The Eight Sentences
Then back into the phone, Hixon asked, “So how’s Sweet Melinda?”
Dillon shouted, “The peasants call her the goddess of gloom.”
“Give her my love and tell her that the last time we were together, she left me howling at the moon.”
Thibaut could hear a deep raspy cough come from the phone. It sounded like the last gasp of a dying soul with chronic lung disease.
Hixon was about to end the conversation; he could see Betty Lou coming toward them with her arms loaded with plates and saucers balancing their breakfast better than the guy on Ed Sullivan spinning plates, “So you think you can fix us up?”
“Yes, I think it can be easily done. Out on Highway sixty-one,” and Dillon disconnected.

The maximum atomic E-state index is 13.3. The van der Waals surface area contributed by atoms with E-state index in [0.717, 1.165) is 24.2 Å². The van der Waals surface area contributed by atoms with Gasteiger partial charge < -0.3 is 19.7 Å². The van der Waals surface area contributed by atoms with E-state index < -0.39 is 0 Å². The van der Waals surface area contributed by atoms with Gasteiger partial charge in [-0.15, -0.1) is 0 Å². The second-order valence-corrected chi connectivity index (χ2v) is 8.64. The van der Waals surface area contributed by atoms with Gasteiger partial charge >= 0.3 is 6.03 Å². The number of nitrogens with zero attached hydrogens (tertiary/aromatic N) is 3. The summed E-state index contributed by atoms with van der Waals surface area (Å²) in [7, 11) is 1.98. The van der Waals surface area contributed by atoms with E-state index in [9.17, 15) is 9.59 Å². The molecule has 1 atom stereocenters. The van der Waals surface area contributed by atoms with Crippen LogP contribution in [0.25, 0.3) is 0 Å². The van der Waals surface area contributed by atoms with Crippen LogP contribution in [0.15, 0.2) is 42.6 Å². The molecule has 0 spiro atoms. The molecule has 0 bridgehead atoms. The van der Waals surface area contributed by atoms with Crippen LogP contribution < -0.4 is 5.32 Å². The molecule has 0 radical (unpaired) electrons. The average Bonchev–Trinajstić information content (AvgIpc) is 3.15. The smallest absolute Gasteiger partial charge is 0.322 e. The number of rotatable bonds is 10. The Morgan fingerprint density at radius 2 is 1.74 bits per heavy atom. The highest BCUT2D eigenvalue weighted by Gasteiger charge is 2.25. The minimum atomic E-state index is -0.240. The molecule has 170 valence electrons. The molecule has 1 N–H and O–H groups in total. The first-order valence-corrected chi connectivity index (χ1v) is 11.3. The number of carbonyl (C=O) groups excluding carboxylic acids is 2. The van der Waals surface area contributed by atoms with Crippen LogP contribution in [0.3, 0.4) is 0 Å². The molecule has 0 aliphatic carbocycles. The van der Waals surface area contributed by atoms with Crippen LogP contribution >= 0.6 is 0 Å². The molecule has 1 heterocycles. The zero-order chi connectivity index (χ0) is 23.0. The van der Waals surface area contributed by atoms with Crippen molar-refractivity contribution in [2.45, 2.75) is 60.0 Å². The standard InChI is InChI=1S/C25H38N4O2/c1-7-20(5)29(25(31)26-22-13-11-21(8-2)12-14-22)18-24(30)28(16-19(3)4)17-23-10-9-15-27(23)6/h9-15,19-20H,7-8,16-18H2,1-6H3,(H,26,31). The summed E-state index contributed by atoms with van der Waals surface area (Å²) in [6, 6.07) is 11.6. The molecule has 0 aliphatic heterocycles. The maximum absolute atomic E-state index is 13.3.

The Set Up
Another scene from The Tourist Killer.
Publisher has a big push scheduled for TTK starting next Monday, Sept. 16. A direct mail campaign to subscribers who prefer this genre.
This is the end of a telephone conversation between John Hixon and his old hippie friend, Robert Dillon. After spending a week in the desert with Carlos Casteneda back in the sixties, Dillion began speaking using only lyrics from Bob Dylan songs.
Hixon humored him and often joined the banter with Dylan lyrics, also.
Lyrics featured in this snippett come from "Just Like Tom Thumb's Blues" and "Highway Sixty-one."
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